Baby Boomers Look to Senior Concierge Services to Raise Income – by Liz Moye
What I wrote to the Times:
As an aging Boomer I’m appalled by this article. The headline suggests that baby boomers could “raise income” by working as low-paid service workers.The rest of the article reinforces the stereotype of “seniors” as caring and nurturing people who are more concerned with doing good and leaving a legacy than earning money. (more…)
For a while Twitter had a hash tag, #elderlybooks. The purpose apparently was to reinforce stereotypes of aging.
Fortunately, it seemed to disappear on its own. Some examples:
50 Shades of Gray Hair.
Cartoon of an older lady: “Tracking my cookies? They will never get my recipe!”
Charlotte’s Lack Of Understanding Of The Web
The Five People You Are Going To Meet In Heaven Very Soon
What to Expect When You’re Expiring
Tuesdays With Who?
Finally a mainstream publication recognizes that many in the aging population don’t have “the family” to care for them. It’s worth reading here.
It’s positioned in an upbeat way, suggesting that you can take control of your life in these circumstances.
Like most journalists, the author chooses the condescending term “elder orphans,” implying that those aging alone are helpless victims. The terms also invokes a touch of insulting humor, with the contrast of “elder” and “orphan.” An orphan is someone who has lost both parents.
Applied to any adult, the term seems irrelevant. It’s the absence of children and spouses that leaves the aging person with no source of help, yet exposed to considerable abuse, including abuse from mainstream medical professionals.
Additionally, the story ignores reality. It very difficult to find a proxy who’s willing to step up and who’s reliable, especially if you’re a “pull the plug” kind of person.
And it’s not that easy to stay connected. Age discrimination is social as well as economic. The elderly are considered irrelevant in our society.
But at least we are acknowledging that there IS a problem. That’s a good first step. Now we need to hear from more people who fear this situation.
A reminder of aging comes at the treadmill in the gym. At 85, Robert Goldfarb notices the graphs for runners’ heart rate goes up to age 70 and stops. It’s a reminder that he is “now officially one of the old-old.” Writing for the The New York Times, his article Talking To Younger Men About Growing Old reminds us that a lot of the frustrations with aging come not from our bodies, but from the way we are defined totally by our age, not by any other factor.
At age 85, Goldfarb is a competitive runner. Yet airport employees come rushing over with wheelchairs and offers of early boarding. (Frankly, I’d take those offers even if I were 55…or 35.)
Goldfarb finds that men his own age don’t want to talk about aging. As he says, men of his generation “regarded feelings as something to be endured, not discussed… Men in my platoon didn’t embrace when we parted after serving in the Korean War. Closer than brothers, we settled for a handshake, knowing that’s what men did.”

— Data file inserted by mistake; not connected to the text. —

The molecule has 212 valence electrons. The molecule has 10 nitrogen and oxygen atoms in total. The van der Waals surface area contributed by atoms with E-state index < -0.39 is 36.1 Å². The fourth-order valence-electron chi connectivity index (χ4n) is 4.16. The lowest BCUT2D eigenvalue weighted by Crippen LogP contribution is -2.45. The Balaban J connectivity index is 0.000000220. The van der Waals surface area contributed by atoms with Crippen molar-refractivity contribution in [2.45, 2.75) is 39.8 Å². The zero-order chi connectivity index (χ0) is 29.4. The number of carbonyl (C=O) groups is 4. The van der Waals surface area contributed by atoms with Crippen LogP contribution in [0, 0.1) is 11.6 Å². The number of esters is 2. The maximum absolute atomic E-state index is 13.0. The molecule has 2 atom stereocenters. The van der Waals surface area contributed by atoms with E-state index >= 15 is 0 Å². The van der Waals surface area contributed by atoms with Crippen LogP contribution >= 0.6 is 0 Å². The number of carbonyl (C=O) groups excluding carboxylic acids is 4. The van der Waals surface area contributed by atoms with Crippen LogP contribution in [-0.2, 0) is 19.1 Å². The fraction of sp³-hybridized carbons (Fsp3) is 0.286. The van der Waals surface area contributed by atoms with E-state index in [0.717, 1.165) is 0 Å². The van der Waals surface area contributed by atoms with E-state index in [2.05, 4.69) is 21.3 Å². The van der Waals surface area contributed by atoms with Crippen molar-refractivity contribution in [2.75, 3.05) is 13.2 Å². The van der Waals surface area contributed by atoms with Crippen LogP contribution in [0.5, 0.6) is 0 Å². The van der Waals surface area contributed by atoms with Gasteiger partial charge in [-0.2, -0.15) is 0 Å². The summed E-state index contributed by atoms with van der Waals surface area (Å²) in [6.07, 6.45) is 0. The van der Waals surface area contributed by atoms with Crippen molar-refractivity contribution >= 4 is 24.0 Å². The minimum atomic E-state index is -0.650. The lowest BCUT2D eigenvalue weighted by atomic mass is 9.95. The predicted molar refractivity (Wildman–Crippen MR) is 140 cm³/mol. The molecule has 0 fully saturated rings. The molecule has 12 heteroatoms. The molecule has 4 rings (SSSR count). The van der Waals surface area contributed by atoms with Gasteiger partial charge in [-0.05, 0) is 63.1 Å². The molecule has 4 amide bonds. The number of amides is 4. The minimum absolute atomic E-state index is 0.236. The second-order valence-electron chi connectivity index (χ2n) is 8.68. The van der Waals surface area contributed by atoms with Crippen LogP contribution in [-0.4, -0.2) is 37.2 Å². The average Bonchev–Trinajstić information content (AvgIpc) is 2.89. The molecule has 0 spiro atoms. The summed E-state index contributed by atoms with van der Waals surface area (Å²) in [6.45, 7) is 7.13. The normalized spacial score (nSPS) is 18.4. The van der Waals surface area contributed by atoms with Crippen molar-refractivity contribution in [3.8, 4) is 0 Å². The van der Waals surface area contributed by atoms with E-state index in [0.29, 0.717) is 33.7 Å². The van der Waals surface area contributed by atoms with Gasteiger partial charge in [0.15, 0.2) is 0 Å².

What Goldfarb describes is a cohort effect, which many people confuse with an aging effect. We often associate aging with the behaviors of our parents or grandparents, forgetting that when we reach their age, we won’t be like them.
I look at the 30-somethings in my gym who participate in boot camp classes. These classes didn’t exist when I was their age. In particular, women just didn’t do the kinds of exercises we do in class, unless they joined the US Marine Corps (and maybe not even then). Thirty years from now, these totally fit women won’t be moving like their great-grandmothers.
If you want another example, we used to see little old ladies riding on the buses, all dressed up to go shopping. They’d carry a tiny shopping bag from a high-quality store – just one little bag, which suggested they were shopping just for something to do, and felt they had to buy something. They’d be wearing heels and hose, with full make-up.
I remember telling a Canadian colleague, “One day these women will be gone.”
“Where will Eaton’s be?” he teased, referring to a Canadian store that somewhat resembled Macys.
Today Eaton’s is gone and so are the old ladies. I ride the bus in gym shorts and see women of all ages in jeans, sweats and yes, shorts. They wear short sleeves with their bra straps showing, sandals and sneakers. They shop on the Internet and make friends on Facebook.
Cohort effects trump age a good deal of the time.
Some things probably shouldn’t make it to the Internet. Today someone posted on LinkedIn about turning 60. He wrote a whole LI article too for all the world to see. I’m sure he meant well so I’m reluctant to post a link here. But his post embodies many stereotypes of aging.
This guy writes: One thing that becoming an old guy gives me is the right to write an article about what I’ve learned along the pathway that constitutes my life.
Saying you get wise with age is just another way of saying that biological age is related to abilities and skills. I know a guy who’s 32 going on 45 and some people who are in their 60s going on 12. Saying that you now get the “right” to share your views is another way to differentiate yourself from others in a meaningless way. You’ll scare off potential friends, employees and clients.
So what if you’re 60? You’re an expert in some things but not others. Simply living a long time doesn’t mean anything. Just look at some of our politicians.
As it turns out, the wisdom he offers consists of a bunch of cliches and opinions that come out of left field. For instance, “A dog will mourn you when you die, a cat will eat you. Just sayin’.”
Sixty years of living to learn that?
Then there’s “Always take a leak in the other man’s toilet.” I have no idea what that means.